Study of the effect of high blood pressure on the kidney in children with COVID-19

Mir Monir Hossain*; Muhammad Kamal Hossain; Md. Lutful kabir; Md Al-Amin

Department of Chemistry, Cleveland State University (CSU), Cleveland, Ohio 44115, United States of America (USA).
Department of Pharmacy, University of Science & Technology Chittagong (USTC), Foy’s Lake, Chittagong 4202, Bangladesh.
Department of Chemistry, Kent State University (KSU), Kent, Ohio 44240, United States of America (USA).

Received Date: 11/12/2021; Published Date: 07/01/2022.

*Corresponding author: Mir Monir Hossain, Department of Chemistry, Cleveland State University (CSU), Cleveland, Ohio 44115, United States of America (USA).


Hypertension is considered as a comorbid condition for the novel coronavirus 2019 (COVID-19). However, there are no reports of “Hypertension crisis” as a presentation or comorbidity of the COVID-19 infection in pediatric patients. In this retrospective observational study, we collected data from total six pediatric patients, diagnosed with confirmed COVID-19 positive who had presented with acute severe hypertension. The mean age of patients was 4.2 years. Four cases were with newly diagnosed nephrotic syndrome and two with chronic kidney disease who were on regular dialysis with no edema or sign of fluid overload, were enrolled. The lowest and highest systolic blood pressures at the time of admission were 160 mmHg and 200 mmHg, respectively. The diastolic blood pressures were between 100-155 mmHg. All patients treated with Labetalol infusion titrated to maximum dosage and continued for at least one week. Our reported children had resistant hypertension and their blood pressure had been controlled with four or five antihypertensive medications. It is crucial to consider the diagnosis of COVID-19 in a patient presenting with a hypertension crisis, even in the absence of classic signs of the virus. Thus from our study we strongly recommend the medical practitioners to consider the probability of COVID-19 infection in cases presenting to the hospital with acute severe hypertension.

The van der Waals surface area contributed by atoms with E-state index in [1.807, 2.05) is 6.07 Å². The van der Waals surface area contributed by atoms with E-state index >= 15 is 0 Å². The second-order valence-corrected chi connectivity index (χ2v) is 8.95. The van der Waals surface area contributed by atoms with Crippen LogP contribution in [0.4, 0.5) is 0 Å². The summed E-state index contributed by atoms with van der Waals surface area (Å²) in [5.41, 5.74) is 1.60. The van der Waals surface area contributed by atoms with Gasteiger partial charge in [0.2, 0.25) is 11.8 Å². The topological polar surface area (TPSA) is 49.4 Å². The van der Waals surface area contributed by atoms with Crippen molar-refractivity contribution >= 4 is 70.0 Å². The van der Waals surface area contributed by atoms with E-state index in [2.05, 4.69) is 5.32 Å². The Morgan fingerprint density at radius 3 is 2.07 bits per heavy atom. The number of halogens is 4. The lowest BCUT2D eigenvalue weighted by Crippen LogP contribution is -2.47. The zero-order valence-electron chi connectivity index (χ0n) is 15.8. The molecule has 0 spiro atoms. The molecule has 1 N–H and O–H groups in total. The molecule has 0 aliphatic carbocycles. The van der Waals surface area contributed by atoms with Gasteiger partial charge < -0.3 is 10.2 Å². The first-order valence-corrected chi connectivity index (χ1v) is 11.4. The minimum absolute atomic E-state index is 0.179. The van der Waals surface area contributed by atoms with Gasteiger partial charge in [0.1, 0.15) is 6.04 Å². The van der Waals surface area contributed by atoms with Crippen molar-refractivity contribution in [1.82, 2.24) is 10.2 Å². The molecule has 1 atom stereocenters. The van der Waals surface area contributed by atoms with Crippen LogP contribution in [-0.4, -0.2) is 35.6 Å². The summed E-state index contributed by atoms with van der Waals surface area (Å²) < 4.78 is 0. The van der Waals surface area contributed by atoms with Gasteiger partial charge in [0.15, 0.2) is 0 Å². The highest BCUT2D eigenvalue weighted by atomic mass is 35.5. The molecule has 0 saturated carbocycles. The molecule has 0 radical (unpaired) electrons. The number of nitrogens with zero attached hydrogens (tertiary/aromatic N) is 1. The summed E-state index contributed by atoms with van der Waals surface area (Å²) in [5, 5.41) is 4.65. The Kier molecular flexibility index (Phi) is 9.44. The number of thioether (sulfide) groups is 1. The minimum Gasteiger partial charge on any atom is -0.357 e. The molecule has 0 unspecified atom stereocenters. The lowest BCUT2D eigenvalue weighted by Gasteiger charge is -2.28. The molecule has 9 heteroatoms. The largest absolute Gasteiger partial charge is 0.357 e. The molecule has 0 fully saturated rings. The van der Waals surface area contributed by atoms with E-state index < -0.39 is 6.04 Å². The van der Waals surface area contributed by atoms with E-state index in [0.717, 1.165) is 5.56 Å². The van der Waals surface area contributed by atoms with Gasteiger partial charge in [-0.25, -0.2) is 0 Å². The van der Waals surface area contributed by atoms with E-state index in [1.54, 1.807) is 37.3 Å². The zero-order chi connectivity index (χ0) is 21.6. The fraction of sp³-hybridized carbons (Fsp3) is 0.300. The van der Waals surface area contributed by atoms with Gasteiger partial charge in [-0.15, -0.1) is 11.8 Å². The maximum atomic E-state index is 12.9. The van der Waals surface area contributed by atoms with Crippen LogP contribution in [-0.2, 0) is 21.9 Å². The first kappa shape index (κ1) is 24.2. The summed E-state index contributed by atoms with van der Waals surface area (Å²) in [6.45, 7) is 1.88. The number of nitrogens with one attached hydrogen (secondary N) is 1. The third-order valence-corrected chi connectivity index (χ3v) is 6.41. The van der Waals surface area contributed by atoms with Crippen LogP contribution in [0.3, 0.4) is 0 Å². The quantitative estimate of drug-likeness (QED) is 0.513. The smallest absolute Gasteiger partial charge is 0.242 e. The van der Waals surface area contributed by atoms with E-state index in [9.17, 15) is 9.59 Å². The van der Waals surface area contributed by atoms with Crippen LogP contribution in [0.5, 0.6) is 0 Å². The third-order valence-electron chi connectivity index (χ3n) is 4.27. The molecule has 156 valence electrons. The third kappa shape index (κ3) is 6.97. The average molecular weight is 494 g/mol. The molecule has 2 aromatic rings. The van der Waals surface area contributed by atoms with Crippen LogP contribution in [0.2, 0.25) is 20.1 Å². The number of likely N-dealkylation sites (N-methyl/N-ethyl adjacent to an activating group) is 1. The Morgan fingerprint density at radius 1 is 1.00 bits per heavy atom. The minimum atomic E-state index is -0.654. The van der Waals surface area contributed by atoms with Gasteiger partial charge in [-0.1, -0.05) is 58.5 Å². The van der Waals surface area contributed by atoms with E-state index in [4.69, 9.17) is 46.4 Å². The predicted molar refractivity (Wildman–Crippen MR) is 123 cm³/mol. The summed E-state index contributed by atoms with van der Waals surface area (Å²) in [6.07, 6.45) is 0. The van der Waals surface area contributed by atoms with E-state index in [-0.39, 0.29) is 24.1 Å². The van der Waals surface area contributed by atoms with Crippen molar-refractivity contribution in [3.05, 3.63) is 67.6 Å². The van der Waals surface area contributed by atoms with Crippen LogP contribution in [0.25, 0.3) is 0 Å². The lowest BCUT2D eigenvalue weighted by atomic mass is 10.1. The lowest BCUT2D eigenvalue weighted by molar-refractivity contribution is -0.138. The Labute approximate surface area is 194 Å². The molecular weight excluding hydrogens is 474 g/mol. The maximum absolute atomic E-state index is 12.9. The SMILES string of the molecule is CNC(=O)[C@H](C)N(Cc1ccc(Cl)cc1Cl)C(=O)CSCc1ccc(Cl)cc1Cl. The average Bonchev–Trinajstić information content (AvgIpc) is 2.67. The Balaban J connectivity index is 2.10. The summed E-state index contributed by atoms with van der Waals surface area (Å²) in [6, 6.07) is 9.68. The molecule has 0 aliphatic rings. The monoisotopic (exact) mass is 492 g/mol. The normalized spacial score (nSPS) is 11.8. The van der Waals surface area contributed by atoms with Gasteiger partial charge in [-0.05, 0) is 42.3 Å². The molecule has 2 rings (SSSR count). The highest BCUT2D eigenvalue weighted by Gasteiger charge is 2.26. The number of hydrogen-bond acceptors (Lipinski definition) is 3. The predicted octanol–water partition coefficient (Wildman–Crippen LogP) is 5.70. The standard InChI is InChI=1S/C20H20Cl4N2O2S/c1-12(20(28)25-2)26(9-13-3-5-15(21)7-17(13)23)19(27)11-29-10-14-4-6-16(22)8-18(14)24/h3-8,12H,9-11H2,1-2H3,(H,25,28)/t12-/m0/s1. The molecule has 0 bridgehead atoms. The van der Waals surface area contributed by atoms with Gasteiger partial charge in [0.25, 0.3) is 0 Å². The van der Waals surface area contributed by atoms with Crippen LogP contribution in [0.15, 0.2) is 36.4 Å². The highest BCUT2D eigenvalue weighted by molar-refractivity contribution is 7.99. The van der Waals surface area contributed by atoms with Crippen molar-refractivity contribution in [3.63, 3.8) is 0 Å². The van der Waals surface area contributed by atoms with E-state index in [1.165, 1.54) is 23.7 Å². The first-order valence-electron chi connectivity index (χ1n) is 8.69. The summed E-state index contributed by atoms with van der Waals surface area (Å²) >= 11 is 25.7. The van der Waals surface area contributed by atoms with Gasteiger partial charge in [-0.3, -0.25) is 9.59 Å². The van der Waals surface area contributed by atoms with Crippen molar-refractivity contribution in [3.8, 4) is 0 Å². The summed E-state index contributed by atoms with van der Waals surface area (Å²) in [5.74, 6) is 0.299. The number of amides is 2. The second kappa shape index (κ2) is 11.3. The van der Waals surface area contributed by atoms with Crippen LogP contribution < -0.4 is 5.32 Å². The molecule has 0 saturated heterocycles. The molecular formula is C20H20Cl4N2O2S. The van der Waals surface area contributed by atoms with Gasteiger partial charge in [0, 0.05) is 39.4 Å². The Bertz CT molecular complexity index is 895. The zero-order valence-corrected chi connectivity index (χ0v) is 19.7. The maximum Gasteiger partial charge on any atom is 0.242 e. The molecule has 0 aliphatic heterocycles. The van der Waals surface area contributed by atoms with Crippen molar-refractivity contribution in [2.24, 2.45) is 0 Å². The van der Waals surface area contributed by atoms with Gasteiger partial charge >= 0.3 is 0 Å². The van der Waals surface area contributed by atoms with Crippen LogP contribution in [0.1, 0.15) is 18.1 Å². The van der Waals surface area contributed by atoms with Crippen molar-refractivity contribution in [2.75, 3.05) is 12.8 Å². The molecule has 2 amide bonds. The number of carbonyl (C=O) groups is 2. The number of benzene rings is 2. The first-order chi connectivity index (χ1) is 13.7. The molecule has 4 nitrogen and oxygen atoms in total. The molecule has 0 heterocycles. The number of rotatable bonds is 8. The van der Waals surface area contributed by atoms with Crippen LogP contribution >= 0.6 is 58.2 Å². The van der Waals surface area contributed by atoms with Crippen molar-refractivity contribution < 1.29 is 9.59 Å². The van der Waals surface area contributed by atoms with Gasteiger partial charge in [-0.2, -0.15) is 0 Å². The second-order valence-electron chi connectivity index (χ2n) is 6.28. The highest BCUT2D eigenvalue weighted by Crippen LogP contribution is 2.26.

Keywords: COVID-19, Pediatric, Hypertension, Kidney Disease; Nephrotic Syndrome.